Abela said he is in talks with the organisers about cancelling it. It certainly draws crowds as you can see from this picture of last year's festivities

St Patrick's Day festival in St Julian's last year. Photo: Matthew MirabelliSt Patrick's Day festival in St Julian's last year. Photo: Matthew Mirabelli

Abela: 'Tomorrow is another normal day'

4pm Abela reacts to reports of parents taking their children out of school over coronavirus fears. 

He says people should go about Wednesday as "another normal work and school day."

He adds: "We are not hiding anything from the public. Today, there is no need to panic. I understand parents being worried but let us not let panic take over."

Coronavirus economic impact committee set up

3.58pm Abela announces that a special committee has been set to prepare Malta for the "undoubted" impact of the coronavirus on Malta's economy 

Public events restricted

3.53pm Abela announces that open-air events will only be held if they involve less than 2,000 people. In the case of events in closed spaces, these must not exceed 750 people.

That probably means the upcoming St Patrick's Day parade will be cancelled.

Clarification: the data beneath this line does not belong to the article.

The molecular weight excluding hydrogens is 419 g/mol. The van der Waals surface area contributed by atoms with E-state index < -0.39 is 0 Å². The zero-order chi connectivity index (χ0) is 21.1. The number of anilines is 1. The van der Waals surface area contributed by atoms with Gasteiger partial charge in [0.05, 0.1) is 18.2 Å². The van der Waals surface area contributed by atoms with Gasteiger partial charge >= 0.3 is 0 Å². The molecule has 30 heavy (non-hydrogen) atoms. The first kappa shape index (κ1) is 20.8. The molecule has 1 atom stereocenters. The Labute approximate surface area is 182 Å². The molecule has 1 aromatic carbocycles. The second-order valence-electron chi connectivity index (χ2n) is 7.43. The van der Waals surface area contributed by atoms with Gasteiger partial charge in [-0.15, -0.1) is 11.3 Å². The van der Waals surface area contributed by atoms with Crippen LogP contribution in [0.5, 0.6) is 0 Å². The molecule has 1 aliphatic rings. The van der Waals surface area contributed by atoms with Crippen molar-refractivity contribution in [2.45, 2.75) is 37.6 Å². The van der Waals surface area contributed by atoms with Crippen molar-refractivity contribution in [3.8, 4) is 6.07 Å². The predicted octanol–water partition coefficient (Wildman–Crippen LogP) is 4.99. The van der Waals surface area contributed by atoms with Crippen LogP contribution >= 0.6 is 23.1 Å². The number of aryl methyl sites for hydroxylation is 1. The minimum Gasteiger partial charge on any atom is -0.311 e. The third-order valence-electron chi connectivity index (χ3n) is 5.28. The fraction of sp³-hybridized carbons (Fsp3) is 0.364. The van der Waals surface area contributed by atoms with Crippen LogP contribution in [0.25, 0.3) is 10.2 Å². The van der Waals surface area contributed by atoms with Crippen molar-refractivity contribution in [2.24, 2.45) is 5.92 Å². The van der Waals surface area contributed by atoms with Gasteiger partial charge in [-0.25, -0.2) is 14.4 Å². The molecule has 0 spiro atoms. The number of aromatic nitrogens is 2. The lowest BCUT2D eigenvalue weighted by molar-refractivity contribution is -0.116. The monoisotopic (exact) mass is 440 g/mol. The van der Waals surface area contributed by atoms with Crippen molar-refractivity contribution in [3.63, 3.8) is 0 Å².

He says: "We are discussing with the local council so as not to hold this event. We think this year it should not be held."

Abela: 'We are prepared for any eventuality' 

3.49pm Abela begins his news conference by emphasising that there is "no need for alarm or panic". He says the country is prepared for "any eventuality".

He's announces a new measure: that the number of people in trucks bringing goods to Malta will be restricted to two.

Stop the gossip

3.45pm We are getting constant reports of stereotyping, fake claims and unfair accusations in relation to the coronavirus spread. Italian and Chinese nationals, especially young students, appear to be singled out, by other students as well as their parents. 

One woman had to resort to social media to fight back claims her son went on holiday together with his father who had been diagnosed with coronavirus and proceeded to host a party. 

"Kind soul, whoever you are, before you invent and speculate and create a useless panic please get your facts right," she wrote.

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Robert Abela gives news conference

3.33pm We're expecting a news conference from the prime minister any time now. Keep tuned and we'll let you know if he announces any updates on the coronavirus situation in Malta. 


Maltese stuck in Sicily can come home

3.23pm Some good news if you are stranded in Sicily (or in Malta and wanting to return to Sicily!). Virtu Ferries has just announced that there will be a trip on Tuesday evening to help repatriate people.

"As a concession by the authorities, Maltese nationals and holders of a Maltese Residence Permit, currently in Italy who wish to return to Malta and Italian nationals currently in Malta who wish to return to Italy, may do so on the round trip scheduled for this evening, Tuesday 10th March."